Last updated on November 26th, 2022 at 10:47 pm
Chives growing in the garden are often harvested in their fresh state, and both the flowers and the leaves can be used as a delicious herb with a mild savoury flavor. Chive leaves can also be dried and preserved, to use throughout the year in your recipes. Learn how to dry chives, to use these wonderful herbs long after the gardening season is done.
Have you ever used chives from the garden as an edible herb? These sweet perennial plants are very common, and sometimes overlooked as herbs for our cooking.
If you like onions and garlic however, you will love chives.
Chives are amazing. They have a lovely mild onion flavor and are a perfect addition to a large variety of dishes.
They are also perennial herbs which are very hardy, and are easy to grow.
Where To Find Chives
Believe it or not, many people grow chives in the flower garden. That’s where you will find them in my garden.
Chives are often found growing in both the herb garden, as well as the perennial flower garden.
They are often enjoyed for their cute pompom shaped purple flowers that are produced in late spring. Some are never brought into the kitchen, where they can be used and enjoyed for their great savoury flavor.
In fact that was me, many years ago when I first started gardening.
A neighbour had a row of chives growing along the foundation of her house. I loved the look and wanted that same look in my own garden.
When I started my first garden I grew those same chives, as perennial flowers. I loved the look of the spiky leaves, and the round lavender coloured blooms.
A few years later I discovered the value in the chive leaves and blossoms. I learned to appreciate the beautiful flavour and garnishes that they add to many dishes.
Now they are valued not only for their appearance in the garden, but also for their edible nature and wonderful flavor.
If you have a lot of chives growing in your garden, either in your herb or flower garden, consider preserving some of the leaves for later use.
Using chives during gardening season is fabulous, however using the herbs that you have preserved in the off season is even better.
How To Dry Chives
Chives are easy to dry, and the process is very simple.
These herbs can be dried using a number of different drying techniques, and we will have a look at each one.
The methods used for drying chives were also used for dried basil, which you can read all about in the article How To Dry Basil- Preserve And Store
Before looking at the drying process, let’s discuss the harvest and preparation of the chives.
Harvesting The Chives
Chives will continue to grow throughout the entire growing season.
You can harvest chives several ways, including:
- cut the fresh chive blades off in bunches, by the handful
- or rather, selectively harvest the tallest and largest stalks, allowing the smaller chive stems to grow on.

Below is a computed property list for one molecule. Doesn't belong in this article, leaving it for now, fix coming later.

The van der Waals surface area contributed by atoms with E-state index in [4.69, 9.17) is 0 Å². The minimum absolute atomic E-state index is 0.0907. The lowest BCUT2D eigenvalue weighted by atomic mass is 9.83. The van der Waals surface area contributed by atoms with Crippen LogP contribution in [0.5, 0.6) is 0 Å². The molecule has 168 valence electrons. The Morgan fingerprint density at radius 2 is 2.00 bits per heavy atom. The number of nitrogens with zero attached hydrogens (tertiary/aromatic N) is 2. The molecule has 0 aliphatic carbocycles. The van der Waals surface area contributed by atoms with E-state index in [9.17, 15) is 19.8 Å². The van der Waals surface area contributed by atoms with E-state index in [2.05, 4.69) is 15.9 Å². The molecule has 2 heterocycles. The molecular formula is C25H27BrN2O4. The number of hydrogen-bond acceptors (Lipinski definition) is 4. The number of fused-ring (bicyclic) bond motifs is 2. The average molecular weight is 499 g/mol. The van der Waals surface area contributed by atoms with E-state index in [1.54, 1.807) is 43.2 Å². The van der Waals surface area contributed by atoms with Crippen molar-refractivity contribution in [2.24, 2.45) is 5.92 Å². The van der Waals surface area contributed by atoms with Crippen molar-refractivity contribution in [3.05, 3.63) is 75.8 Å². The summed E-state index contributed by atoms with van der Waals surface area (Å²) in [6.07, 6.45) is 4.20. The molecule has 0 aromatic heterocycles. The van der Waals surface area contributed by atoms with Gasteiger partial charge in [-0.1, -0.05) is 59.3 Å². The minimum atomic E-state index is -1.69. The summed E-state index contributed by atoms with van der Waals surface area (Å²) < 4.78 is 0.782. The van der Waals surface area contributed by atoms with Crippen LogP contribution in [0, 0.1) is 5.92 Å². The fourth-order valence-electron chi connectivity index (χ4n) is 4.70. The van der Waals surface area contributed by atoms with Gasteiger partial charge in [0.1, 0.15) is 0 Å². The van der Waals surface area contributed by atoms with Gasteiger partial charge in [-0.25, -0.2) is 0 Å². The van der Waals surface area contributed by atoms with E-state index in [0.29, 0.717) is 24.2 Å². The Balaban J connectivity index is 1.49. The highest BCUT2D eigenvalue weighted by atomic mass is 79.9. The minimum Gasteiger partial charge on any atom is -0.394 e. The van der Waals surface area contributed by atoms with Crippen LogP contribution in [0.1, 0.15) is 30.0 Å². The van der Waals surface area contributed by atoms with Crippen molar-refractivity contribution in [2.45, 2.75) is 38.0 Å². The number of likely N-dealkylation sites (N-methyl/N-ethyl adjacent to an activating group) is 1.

The method of harvest that you chose is a personal choice, and both harvesting techniques work well. Harvesting by the bunch can be quicker.
- To harvest the chives by the handful, first grab a bunch of chive leaves in your hand. Trim the bunch back to within an inch or two from the bottom of the plant.
- These leaves will continue to grow on the plant, even after they have been cut.
- Harvesting by the handful is also likely to include a few weeds, and maybe even a few yellow bits of chive. Just pull these from the mix, or pull them out later, when you get the bunch into the kitchen.
- If you prefer to selectively harvest the chive leaves, rather than harvesting by the handful, search for and remove only the largest leaves.
- This technique allows the smaller and finer leaves to remain growing in place, allowing them to continue to grow on to maturity.
- After harvesting the chives, bring them inside, to sort them and prepare them for drying.
Preparing The Chives For Drying
- Before drying chives, it’s always a good idea to give them a good rinse under cool water to remove any bugs or specks of dirt, which may have been brought in from the garden.
- Some gardeners soak the chives in a bowl of cold water with a splash of vinegar, to further kill any little critters.
- Set the chives down on a clean kitchen towel or on some paper towels, to dry off the excess moisture. You can also use a salad spinner to get rid of the water.
- Sort through the chives, and remove any yellow pieces, or bits of debris that does not belong. Essentially you are cleaning the freshly harvested bunch so that you only have chive leaves in the pile.
- Remove any flower stems as well, which look very similar to the leaves, however are much stiffer.
- I tend not to use the stems, as they are more woody and not great for eating.
- Next place the chive leaves on a cutting board for chopping.
Cutting The Chives For Drying
The method that you use for drying the chives will determine the length in which to cut the leaves.
When drying chives in the dehydrator or air fryer, having longer pieces can help prevent the parts from blowing around as they dry.
I tend to keep the leaves longer in these appliances, at about three inches in length or more.
The pieces can always be cut down into smaller bits or even crushed, after they have finished drying.
Chives to be dried in the oven can be cut into small pieces, about 1/8 to 1/4 inches in length.
If you are hanging the chives to dry, leave the pieces intact.
Drying Chives In A Dehydrator
Dehydrating chives in a food dehydrator is probably one of the easiest methods for drying chives.
The dehydrator is an excellent appliance for drying most herbs.
A dehydrator drys herbs at lower temperatures, over a longer period of time. This helps to preserve the goodness and nutritional value of the herbs, which is beneficial.